Vancouver rape crisis centre’s data was hacked
January 3, 2024
VANCOUVER – Salal Sexual Violence Support Centre told clients and donors a backup server containing their personal information was stolen from its new office on Dec. 3. Police say they are investigating the theft.
Two cybersecurity experts told CBC News that while it is good Salal informed clients and donors of the breach, the centre seems to be downplaying the “significant” safety, financial and privacy risks the theft poses, potentially to thousands of people.
It appears Salal did not take basic steps to protect some of the sensitive data its work requires, said Ali Dehghantanha, Canada Research Chair in cybersecurity and threat intelligence at the University of Guelph.
If the data is not encrypted, it would be easy “for anyone to get access to this information,” he said. “I would not consider this as a low risk.”
David Jao, a professor and member of the Cybersecurity and Privacy Institute at the University of Waterloo, says it’s easy to sell the stolen hardware to someone who can gain access and use the data to drain bank accounts, commit fraud or conduct phishing scams.
“It’s hard to recall data once it’s in bad hands,” Jao said, noting any high-profile donors on the server could be prime targets.
The nature of Salal’s work may also put clients’ physical and mental safety at risk, Dehghantanha added.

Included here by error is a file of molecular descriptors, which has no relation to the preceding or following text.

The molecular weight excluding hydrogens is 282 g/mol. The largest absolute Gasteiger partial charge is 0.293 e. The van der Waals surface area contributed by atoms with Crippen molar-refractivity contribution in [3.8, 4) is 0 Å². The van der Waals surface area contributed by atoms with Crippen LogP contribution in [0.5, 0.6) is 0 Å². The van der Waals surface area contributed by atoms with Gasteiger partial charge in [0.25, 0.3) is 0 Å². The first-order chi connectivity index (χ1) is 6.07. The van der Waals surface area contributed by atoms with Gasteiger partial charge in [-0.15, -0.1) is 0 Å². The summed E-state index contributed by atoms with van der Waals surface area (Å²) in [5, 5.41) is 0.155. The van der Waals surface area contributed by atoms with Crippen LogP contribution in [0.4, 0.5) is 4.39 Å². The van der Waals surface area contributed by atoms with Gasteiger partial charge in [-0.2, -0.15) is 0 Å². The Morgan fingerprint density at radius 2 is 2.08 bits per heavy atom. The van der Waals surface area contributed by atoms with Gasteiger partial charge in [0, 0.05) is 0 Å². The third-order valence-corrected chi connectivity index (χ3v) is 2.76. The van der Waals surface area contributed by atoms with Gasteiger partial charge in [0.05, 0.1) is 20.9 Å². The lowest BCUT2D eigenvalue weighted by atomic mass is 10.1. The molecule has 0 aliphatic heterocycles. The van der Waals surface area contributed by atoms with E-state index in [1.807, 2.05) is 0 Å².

“The very fact that you are a client of the centre is something private and sensitive for many people,” he said.
One woman who says she is on Salal’s waitlist for counselling told CBC News she is planning to file a complaint with the Office of the Information and Privacy Commissioner for B.C. (OIPC).
The OIPC declined to confirm if Salal had reported the theft or whether it is investigating any complaints about Salal, citing confidentiality in a Friday statement to CBC News.
“Organizations are strongly encouraged to report privacy breaches [to] the OIPC where there is a risk of significant harm to individuals,” a spokesperson wrote, noting the watchdog has a list of resources for victims of privacy breaches and identity theft.
Jao and Dehghantanha say this breach should be a wake-up call for Salal and other organizations working with vulnerable people to be proactive about data security.
Israel said the centre has migrated its backup server to an encrypted cloud server and will be adding further “layers of safety” to its usual server, along with increased cameras and metal door guards in its new office.
Encryption and physical protection are good first steps, said Jao, but ideally the data should be divided up as well to minimize the impact of a potential breach.
“You should have multiple backups, and those backups should be completely separate and encrypted,” said Jao.
Organizations also need to think twice about how much information they collect in the first place, he said, and clients should be wary of giving out personal details like birthdays without a good reason.
Dehghantanha said Salal clients and donors should change their passwords, activate two-factor authentication and report suspicious activity on their banking and personal accounts, while Jao stressed that donating online with a credit card is much more secure than using cheques.
Dehghantanha also encouraged those impacted to file complaints with the OIPC to have some recourse if their data is indeed used against them.